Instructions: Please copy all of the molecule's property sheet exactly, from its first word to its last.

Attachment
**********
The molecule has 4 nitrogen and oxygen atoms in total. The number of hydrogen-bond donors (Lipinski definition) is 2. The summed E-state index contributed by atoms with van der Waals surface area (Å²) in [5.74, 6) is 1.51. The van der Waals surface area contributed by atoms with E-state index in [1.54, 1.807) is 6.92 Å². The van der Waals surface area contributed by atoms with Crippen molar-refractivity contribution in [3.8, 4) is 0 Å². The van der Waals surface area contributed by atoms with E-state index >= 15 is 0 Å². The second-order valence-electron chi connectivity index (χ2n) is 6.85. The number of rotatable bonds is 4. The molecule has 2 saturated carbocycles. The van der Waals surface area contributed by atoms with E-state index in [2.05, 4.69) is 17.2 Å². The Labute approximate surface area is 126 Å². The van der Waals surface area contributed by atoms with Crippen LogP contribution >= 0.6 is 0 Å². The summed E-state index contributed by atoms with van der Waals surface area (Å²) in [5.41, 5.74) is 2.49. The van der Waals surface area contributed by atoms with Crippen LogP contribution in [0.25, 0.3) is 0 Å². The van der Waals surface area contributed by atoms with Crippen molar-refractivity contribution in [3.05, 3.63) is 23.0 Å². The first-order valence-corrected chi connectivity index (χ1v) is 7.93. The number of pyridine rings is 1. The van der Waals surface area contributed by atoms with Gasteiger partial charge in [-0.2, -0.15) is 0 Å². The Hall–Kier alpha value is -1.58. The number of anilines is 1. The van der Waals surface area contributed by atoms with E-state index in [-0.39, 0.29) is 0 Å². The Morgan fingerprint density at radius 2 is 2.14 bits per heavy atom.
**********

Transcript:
The molecule has 4 nitrogen and oxygen atoms in total. The number of hydrogen-bond donors (Lipinski definition) is 2. The summed E-state index contributed by atoms with van der Waals surface area (Å²) in [5.74, 6) is 1.51. The van der Waals surface area contributed by atoms with E-state index in [1.54, 1.807) is 6.92 Å². The van der Waals surface area contributed by atoms with Crippen molar-refractivity contribution in [3.8, 4) is 0 Å². The van der Waals surface area contributed by atoms with E-state index >= 15 is 0 Å². The second-order valence-electron chi connectivity index (χ2n) is 6.85. The number of rotatable bonds is 4. The molecule has 2 saturated carbocycles. The van der Waals surface area contributed by atoms with E-state index in [2.05, 4.69) is 17.2 Å². The Labute approximate surface area is 126 Å². The van der Waals surface area contributed by atoms with Crippen LogP contribution >= 0.6 is 0 Å². The summed E-state index contributed by atoms with van der Waals surface area (Å²) in [5.41, 5.74) is 2.49. The van der Waals surface area contributed by atoms with Crippen LogP contribution in [0.25, 0.3) is 0 Å². The van der Waals surface area contributed by atoms with Crippen molar-refractivity contribution in [3.05, 3.63) is 23.0 Å². The first-order valence-corrected chi connectivity index (χ1v) is 7.93. The number of pyridine rings is 1. The van der Waals surface area contributed by atoms with Gasteiger partial charge in [-0.2, -0.15) is 0 Å². The Hall–Kier alpha value is -1.58. The number of anilines is 1. The van der Waals surface area contributed by atoms with E-state index in [-0.39, 0.29) is 0 Å². The Morgan fingerprint density at radius 2 is 2.14 bits per heavy atom.